Friday, March 6, 2009
How does a poem mean?
Ever been shaken by coming up against a poem on the page that defies any meaning, one that might as well be written in the Finnish tongue as far as you're concerned? I brought up that subject at my Alabama Humanities Foundation Road Scholar workshop yesterday.
Wow! What a lively and supportive bunch of writers in Calhoun County! Thanks for coming!Yesterday at noon we met at the library and I presented my "Nine Bean Rows: Planting the Divine Detail" to about thirty-five folks. It started with a very professional recorded introduction by Alice Duckett who had invited me. For publicity of the event, Alice went to the local radio station to be interviewed about the meeting. Her recorded interview was wonderful!
The reason I write is this: in our discussion of poetry after the workshop, I offered the suggestion (not original with me at all--John Ciardi had a whole book with this title) that when you're baffled by how to approach a poem, try not to limit your thinking to what does this poem mean, but find an entry point at which you can think about how does this poem mean. There was not nearly enough time in the hour we had to sufficiently explain what I meant.
I offered as example the first line of my persona poem, "November Kitchen." The first line is "Her kitchen is rosemary." That line many seem confusing at first. That line alone does not suggest any concrete meeting, but it does suggest to the reader by that singular metaphor (the direct comparison of the kitchen to rosemary) that this is not the typical opening line of a poem.
What does the line mean? Who knows?
How does it mean? Well, it suggests that the persona of the poem is in her kitchen. Perhaps the kitchen is her writing place. At least it must be a special place to be mentioned in this first line. It suggests that her kitchen perhaps smells like the pungent herb cooks use to enhance pork, or beef, or many dishes. So we could conjecture that she must enjoy and savor cooking.
That first line is a promise to the reader. It names and reinforces the setting, the kitchen, repeated from the title, and suggests a tone--a little unsettling, perhaps a little offbeat for the rest of the poem. With just this tiny hole we've picked in the first line, perhaps we can unravel enough seams to get into the whole poem. Perhaps something is awry with this woman in her kitchen which smells like rosemary.
Yesterday when I was holding forth, when I said we shouldn't struggle to determine the meaning of a poem (See Billy Collins' poem "Introduction to Poetry"), one writer objected and gave a really sensible counter argument about looking for the meaning in a poem. He said he understood completely the meaning of Frost's poem, "Stopping by Woods on a Snowy Evening." I was delighted to have someone offer a counter opinion, and even more to discuss this beloved poem.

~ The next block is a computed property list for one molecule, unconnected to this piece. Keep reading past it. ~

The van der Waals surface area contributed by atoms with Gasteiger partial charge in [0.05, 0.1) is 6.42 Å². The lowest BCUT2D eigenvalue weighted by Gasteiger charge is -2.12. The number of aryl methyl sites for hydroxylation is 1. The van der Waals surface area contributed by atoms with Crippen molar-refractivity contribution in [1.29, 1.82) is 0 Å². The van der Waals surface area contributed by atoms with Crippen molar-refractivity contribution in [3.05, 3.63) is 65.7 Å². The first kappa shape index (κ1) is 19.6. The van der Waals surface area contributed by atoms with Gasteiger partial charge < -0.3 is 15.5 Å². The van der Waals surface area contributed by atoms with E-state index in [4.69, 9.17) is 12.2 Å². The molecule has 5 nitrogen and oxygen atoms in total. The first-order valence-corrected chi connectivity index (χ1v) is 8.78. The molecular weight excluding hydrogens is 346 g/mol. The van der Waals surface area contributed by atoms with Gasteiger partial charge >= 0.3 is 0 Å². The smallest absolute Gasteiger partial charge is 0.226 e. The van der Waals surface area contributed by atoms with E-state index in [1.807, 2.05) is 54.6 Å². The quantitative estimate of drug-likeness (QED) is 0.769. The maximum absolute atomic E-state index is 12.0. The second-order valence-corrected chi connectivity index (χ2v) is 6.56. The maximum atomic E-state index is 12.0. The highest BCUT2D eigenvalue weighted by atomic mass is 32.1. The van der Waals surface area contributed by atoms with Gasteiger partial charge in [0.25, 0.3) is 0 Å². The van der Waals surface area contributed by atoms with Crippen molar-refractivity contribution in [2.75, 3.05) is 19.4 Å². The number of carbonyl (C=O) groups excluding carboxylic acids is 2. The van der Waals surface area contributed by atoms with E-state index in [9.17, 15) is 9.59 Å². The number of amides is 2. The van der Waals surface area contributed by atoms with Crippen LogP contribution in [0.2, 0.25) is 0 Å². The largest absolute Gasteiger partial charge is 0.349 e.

There wasn't enough time to compare and contrast Frost's first line with the first line of my poem above. Frost's first line is "Whose woods these are I think I know/."
Now, what a striking contrast: first, listen to this line. It is the sound more than the content that draws us into the poem. Say it aloud and you can't help hearing this perfect iambic tetrameter line. (whose WOODS/ these ARE/ i THINK / i KNOW) Even if you'd never read Frost and did not know that he always uses traditional meter and rhyme, you would know immediately (in his first line-promise) that this poem would probably have a similar beat/meter.
And how interesting that it should be sound! Snow blankets and quietens everything.
The reader knows from this one line that the persona of this poem is attracted to the woods (the title indicates he has stopped) and perhaps that the snow is so deep that the woods are unrecognizable. He only "thinks" he knows whose woods these are.
If someone asked me whether he should use "I think" in a poem, I'd say, "No." Why? Consider the difference in these two statements: "I think God exists"/"God exists." Which is the stronger and more convincing statement? The latter, of course.
But isn't it wonderful the way Frost proves this English teacher-turned Road Scholar wrong?? He cleverly uses "I think" to suggest that the landscape is so snow-covered you can't distinguish one neighbor's trees from another, or that perhaps in the dusky dark of New England he can't do so.
My only point is this: if you should encounter a poem which scares you to death to read it for fear you won't understand it, don't TRY to understand it. Dissect it; delve into the structure of the poem, and let it know who's boss.
Examine its meter, its rhyme, its tone, its imagery--pick the tiniest hole to start and soon you will have opened several seams of understanding. Before you know it, you'll start to come up with what the poet wanted to impart to the reader.
Handle the poem as you would handle a yummy, buttery, from-scratch pie crust when transferring it to the pie pan. Let the poem know who's in charge here!
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